WASHINGTON, Sept. 6, 2017 - Millions of children are still going hungry or are not eating properly in the U.S., but the overall number of people suffering what USDA calls food insecurity continues to creep lower, according to a report released today by the department’s Economic Research Service.
People in about 12.3 percent of U.S. households had trouble getting good food or didn’t get enough to eat at some point last year, concluded to the survey-based report, "Household Food Security in the United States in 2016." That’s down from 12.7 percent in 2015.
The category of food insecurity is broken into two subsets – low food security and very low food security. While low security is troubling because some people cannot get the quality and variety of food most Americans can afford, very low security means that members of a household have to skip meals or sometimes go without eating for days at a time.
While it’s a positive sign that the level of food insecurity fell slightly in 2016, it’s still above the pre-recession rate in 2007 of 11.1 percent, said Alisha Coleman-Jensen, one of the authors of the ERS report. The level peaked at 14.9 percent by 2011 and has been dropping gradually ever since.
Coleman-Jensen said it's difficult putting an accurate number on the number of children still going hungry. About 3.1 million households with children reported being food insecure during the year, but often those households have more than one child.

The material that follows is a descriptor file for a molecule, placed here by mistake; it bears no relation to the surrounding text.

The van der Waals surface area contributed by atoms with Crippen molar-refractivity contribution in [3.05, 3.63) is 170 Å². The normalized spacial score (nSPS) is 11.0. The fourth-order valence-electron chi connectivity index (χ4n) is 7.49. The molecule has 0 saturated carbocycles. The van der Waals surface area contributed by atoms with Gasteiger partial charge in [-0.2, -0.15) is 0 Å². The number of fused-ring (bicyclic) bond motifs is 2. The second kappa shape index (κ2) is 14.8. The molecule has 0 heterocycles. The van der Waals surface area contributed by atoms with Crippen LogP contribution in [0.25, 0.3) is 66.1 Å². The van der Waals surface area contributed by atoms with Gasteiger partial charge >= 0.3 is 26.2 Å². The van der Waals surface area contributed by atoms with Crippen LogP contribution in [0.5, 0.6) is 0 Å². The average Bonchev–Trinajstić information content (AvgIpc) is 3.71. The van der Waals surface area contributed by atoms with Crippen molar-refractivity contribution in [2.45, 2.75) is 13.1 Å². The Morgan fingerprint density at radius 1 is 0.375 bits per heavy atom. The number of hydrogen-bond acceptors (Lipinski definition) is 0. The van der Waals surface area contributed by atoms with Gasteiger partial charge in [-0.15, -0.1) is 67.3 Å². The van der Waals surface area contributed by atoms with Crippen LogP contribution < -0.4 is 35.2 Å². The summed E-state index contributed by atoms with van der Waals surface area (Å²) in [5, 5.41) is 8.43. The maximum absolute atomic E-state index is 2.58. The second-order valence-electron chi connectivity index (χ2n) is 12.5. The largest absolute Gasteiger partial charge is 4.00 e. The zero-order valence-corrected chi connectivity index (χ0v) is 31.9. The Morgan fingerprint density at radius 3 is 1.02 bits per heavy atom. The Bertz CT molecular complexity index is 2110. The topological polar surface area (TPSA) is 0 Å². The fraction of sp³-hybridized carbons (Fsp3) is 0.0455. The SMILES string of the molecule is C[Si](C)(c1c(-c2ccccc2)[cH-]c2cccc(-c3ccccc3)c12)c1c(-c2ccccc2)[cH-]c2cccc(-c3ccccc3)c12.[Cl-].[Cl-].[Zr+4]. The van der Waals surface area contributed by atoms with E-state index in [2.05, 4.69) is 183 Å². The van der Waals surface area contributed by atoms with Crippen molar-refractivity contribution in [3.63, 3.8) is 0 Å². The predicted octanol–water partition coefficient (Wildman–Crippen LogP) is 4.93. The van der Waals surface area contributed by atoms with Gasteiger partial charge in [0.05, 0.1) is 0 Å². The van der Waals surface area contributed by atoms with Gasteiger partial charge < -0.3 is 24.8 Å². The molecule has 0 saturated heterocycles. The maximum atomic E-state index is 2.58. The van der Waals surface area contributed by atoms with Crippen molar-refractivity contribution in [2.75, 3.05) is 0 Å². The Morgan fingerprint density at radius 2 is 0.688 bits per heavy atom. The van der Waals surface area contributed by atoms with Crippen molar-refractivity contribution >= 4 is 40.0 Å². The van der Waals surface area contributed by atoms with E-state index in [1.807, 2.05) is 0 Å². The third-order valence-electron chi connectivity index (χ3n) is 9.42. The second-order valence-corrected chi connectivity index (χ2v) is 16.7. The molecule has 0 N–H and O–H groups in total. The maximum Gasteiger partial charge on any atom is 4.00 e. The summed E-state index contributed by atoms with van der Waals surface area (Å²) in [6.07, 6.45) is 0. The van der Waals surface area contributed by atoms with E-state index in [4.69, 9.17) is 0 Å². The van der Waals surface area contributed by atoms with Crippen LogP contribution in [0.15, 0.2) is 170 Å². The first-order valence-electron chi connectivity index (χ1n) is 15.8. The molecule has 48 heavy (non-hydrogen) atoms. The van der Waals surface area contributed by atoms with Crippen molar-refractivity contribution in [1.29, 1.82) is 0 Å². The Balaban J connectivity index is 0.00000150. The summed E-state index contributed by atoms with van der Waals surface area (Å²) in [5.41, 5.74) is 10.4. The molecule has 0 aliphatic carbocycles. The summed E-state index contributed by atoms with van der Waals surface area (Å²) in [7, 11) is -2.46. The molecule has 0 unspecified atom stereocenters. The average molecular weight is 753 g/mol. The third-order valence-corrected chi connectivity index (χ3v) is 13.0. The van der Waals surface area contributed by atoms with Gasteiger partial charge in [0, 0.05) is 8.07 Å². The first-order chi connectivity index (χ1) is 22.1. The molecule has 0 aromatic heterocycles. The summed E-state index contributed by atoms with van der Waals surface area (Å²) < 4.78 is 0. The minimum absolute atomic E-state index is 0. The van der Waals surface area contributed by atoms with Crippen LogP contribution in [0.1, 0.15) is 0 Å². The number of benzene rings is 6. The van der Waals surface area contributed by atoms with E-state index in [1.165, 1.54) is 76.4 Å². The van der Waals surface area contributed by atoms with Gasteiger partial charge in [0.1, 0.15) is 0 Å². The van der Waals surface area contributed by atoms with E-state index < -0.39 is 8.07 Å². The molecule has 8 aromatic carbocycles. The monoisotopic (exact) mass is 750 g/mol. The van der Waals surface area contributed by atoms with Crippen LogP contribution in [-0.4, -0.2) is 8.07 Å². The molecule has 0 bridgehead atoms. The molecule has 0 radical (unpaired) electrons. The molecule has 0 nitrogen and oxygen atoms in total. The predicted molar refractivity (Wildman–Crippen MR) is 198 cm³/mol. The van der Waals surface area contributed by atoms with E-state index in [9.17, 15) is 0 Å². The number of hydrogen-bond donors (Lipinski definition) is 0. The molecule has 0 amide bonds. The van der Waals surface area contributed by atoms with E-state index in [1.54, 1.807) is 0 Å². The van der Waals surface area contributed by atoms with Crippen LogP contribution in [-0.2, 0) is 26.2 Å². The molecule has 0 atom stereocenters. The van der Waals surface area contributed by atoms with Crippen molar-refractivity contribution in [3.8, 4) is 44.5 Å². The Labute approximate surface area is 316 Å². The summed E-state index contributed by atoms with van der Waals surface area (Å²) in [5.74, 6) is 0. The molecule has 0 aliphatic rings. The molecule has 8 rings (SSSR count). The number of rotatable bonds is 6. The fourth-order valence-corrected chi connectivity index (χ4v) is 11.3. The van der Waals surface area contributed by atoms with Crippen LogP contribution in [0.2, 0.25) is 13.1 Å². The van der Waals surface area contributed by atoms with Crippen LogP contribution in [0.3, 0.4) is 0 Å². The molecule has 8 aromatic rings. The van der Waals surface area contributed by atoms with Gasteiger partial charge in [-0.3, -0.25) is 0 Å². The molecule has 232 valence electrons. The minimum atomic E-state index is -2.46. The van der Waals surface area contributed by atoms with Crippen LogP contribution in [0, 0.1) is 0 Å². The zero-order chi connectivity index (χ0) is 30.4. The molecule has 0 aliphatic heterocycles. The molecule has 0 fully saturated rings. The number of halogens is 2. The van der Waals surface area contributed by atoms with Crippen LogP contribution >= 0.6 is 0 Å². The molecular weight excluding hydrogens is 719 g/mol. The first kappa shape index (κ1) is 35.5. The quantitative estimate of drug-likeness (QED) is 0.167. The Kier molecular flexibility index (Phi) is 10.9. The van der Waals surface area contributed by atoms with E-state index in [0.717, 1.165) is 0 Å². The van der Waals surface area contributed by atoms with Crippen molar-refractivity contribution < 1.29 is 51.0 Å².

Roughly 6.5 million children live in homes where there is often not enough food to eat, she said, but she also stressed that it’s usually the adults who may suffer the most.
“As food insecurity becomes more severe, adults may reduce their food intake while trying to insure children get enough to eat,” she said. “Research has shown that parents will try to shield their children from food insecurity.”
It’s only in the worst cases that children are forced to skip meals or not eat for long periods of time. That describes children in about 300,000 homes last year, Coleman-Jensen said.
The ERS report showed that 4.9 percent of families in the U.S. experienced very low food security in 2016, little changed from 5 percent in 2015.
Also, while the level of overall food insecurity has dropped, that may not be true for all categories of households. For example, the report showed an uptick in the inability to buy enough food year-round in homes with a single, female head of the household.
The highest levels of food insecurity were found in 15 states: Alabama, Arkansas, Arizona, Indiana, Kentucky, Louisiana, Maine, Mississippi, North Carolina, New Mexico, Ohio, Oklahoma, Oregon, Texas and West Virginia. Food insecurity in those states was higher than the national average.
The charts provided in the ERS report did not track the prevalence of very low food security on the state level, but Coleman-Jensen said Hawaii and Delaware were the states with the least households in that category (3 percent), while Louisiana and Alabama had the most (7.7 percent).